Study says Donegal's government funding should increase by almost 50%

NUI Galway researchers propose new methodology for top-grants from central government

Donegal County Council suspended meetings

A proposed system for calculating central government grants to local authorities would see an extra spend of  €48 for every person in Donegal

Donegal County Council would receive an increase in its Government funding of close to 50% if a different methodology for estimating top-up grants was introduced, researchers at NUI Galway say.

Researchers at the Whitaker Institute in NUI Galway say fiscal equalisation would equalise the differences in revenue-raising capacities of local authorities. Under the new model, Donegal County Council would receive the largest top-up grant. Based on 2017 figures its grant would increase from €16.4m to more than €24m, an increase of €7.6m. The proposed system would see an extra spend of  €48 for every person in the county.

The proposed system would see 22 local authorities receive equalisation grants totalling almost €210m of funding from central government. The revenue equalisation model proposed is commonly used  internationally, the authors of the study say, “with the equalisation transfers based on a well-designed formula, objective and quantifiable data and estimates of fiscal capacity”.

Stephen McNena co-author of the report from the JE Cairnes School of Business and Economics, NUI Galway, said currently, the so-called equalisation grants are funded primarily from the 20% of Local Property Tax receipts that are pooled and redistributed as additional payments to councils with smaller revenue bases, with the allocation based on historical baseline supports. 

“Of the 31 local authorities, 20 are in receipt of these payments, totalling €133.5 million for the year 2021. The local authorities that currently receive the biggest grants in euro terms are Tipperary, Donegal, and Mayo County Councils, and Waterford City and County Council."

The local authorities that would receive the largest grants are Donegal, Galway, Meath, Laois, and Wexford County Councils. Nine local authorities would get less funding under the proposed system.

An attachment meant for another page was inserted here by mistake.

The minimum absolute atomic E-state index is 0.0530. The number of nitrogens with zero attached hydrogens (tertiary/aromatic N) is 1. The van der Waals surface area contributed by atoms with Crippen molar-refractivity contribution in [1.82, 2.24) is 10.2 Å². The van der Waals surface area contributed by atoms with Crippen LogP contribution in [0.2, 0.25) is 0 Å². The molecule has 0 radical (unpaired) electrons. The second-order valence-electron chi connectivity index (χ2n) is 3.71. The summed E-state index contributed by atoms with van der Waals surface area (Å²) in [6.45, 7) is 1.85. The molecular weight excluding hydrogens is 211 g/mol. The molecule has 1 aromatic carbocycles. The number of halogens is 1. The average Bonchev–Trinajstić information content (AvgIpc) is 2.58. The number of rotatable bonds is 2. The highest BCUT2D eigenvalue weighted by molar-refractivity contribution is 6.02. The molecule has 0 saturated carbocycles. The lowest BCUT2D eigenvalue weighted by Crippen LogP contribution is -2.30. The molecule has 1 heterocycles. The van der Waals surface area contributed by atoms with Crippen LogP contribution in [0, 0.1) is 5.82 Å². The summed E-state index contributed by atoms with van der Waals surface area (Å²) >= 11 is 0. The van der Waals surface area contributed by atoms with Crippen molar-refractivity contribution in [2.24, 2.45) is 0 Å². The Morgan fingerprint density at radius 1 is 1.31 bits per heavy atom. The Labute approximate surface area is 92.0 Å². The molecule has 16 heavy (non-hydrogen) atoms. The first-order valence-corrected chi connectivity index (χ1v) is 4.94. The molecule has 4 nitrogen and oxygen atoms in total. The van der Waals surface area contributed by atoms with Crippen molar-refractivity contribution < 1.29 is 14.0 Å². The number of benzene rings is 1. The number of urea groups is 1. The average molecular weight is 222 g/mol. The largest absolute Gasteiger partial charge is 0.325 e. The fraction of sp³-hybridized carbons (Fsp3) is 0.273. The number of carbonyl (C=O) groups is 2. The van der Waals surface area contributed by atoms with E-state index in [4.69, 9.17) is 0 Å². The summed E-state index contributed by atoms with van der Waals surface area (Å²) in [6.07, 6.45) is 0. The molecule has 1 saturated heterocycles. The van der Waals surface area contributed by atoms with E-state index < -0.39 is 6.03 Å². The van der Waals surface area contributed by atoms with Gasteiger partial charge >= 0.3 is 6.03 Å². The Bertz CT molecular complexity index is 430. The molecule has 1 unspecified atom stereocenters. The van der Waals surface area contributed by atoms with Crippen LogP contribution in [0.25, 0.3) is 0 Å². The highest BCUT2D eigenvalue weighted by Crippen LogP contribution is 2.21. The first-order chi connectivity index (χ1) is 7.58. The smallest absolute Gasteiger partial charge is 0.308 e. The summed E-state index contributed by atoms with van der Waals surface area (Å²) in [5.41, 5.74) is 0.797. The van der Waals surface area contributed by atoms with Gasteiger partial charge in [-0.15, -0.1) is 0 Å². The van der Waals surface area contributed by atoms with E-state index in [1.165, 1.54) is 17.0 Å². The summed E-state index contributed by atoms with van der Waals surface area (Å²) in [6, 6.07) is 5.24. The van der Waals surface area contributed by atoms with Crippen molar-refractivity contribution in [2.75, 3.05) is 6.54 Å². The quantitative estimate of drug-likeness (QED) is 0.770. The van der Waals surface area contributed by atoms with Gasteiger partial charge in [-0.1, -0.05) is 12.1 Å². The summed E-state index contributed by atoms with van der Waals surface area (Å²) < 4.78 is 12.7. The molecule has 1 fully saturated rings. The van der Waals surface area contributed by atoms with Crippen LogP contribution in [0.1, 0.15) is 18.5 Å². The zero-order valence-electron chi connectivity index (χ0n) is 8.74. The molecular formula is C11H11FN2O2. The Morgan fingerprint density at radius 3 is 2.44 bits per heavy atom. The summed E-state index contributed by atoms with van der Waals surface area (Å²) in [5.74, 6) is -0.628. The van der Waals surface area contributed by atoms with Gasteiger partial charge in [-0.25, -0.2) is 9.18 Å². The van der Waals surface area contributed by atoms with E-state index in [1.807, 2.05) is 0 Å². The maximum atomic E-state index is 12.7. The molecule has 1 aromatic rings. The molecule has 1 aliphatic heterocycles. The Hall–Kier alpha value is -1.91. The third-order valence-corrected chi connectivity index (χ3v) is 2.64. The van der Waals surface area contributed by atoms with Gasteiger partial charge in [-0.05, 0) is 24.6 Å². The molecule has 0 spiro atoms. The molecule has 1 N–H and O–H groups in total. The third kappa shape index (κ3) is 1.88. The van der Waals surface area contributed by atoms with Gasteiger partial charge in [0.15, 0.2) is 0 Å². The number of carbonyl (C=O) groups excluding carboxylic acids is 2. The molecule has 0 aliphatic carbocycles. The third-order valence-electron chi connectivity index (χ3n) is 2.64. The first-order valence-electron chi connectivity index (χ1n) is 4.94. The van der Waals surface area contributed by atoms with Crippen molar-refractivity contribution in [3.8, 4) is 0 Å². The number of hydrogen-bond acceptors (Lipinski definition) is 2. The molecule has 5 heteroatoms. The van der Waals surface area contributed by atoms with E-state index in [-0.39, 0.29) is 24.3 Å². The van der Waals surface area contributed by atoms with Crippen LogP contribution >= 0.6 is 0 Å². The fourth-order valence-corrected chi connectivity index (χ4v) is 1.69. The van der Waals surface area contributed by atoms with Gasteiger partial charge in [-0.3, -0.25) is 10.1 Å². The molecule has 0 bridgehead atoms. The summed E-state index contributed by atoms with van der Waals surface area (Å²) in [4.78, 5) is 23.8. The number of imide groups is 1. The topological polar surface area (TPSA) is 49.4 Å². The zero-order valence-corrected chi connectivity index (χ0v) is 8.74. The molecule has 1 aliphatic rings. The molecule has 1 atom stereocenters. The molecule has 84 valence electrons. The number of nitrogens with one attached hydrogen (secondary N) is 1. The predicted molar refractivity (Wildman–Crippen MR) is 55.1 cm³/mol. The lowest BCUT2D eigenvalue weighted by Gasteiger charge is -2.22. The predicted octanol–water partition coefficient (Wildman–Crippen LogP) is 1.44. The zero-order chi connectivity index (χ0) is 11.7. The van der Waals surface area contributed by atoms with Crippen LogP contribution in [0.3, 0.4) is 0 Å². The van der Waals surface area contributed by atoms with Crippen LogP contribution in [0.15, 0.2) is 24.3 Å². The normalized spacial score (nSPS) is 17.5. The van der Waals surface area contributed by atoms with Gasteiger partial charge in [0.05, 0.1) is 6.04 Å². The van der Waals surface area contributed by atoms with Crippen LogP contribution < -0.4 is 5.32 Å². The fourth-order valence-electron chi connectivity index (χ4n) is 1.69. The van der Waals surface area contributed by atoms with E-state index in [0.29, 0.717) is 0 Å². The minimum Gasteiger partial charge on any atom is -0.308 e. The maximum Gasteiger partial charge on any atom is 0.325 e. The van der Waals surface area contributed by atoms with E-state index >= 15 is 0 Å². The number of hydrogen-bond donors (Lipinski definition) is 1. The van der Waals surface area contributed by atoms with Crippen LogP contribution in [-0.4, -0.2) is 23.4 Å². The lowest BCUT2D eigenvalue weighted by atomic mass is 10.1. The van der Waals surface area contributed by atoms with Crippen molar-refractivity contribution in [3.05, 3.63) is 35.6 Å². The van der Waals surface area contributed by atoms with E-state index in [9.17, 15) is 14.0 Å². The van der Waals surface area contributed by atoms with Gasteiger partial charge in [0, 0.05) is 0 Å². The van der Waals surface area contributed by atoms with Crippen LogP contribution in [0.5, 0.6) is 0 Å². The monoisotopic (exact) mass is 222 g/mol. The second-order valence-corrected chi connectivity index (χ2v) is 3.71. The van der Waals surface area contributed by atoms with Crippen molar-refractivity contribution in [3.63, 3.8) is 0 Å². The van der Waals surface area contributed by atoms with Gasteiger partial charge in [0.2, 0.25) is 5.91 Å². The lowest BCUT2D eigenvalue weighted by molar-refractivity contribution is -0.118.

Dr Gerard Turley, co-author of the study said: "As for the sensitive issue of the losers, alternative sources of funding include, if the fiscal space allows, higher taxes locally levied on commercial and/or residential properties, or in cases where it is deemed necessary, a temporary transition payment from central government. Either way, our new model provides for a local government funding model that is more transparent, sustainable and, most importantly from the perspective of financially weaker local councils providing comparable levels of public services, equitable."

If you have a story or want to send a photo or video to us please contact the Donegal Live editorial team any time. To contact Donegal Democrat and Donegal People's Press, email editorial@donegaldemocrat.ie To contact Donegal Post, email editor@donegalpost.com To contact Inish Times, email editor@inishtimes.com.

More News

Buy the e-paper of the Donegal Democrat, Donegal People's Press, Donegal Post and Inish Times here for instant access to Donegal's premier news titles.

Keep up with the latest news from Donegal with our daily newsletter featuring the most important stories of the day delivered to your inbox every evening at 5pm.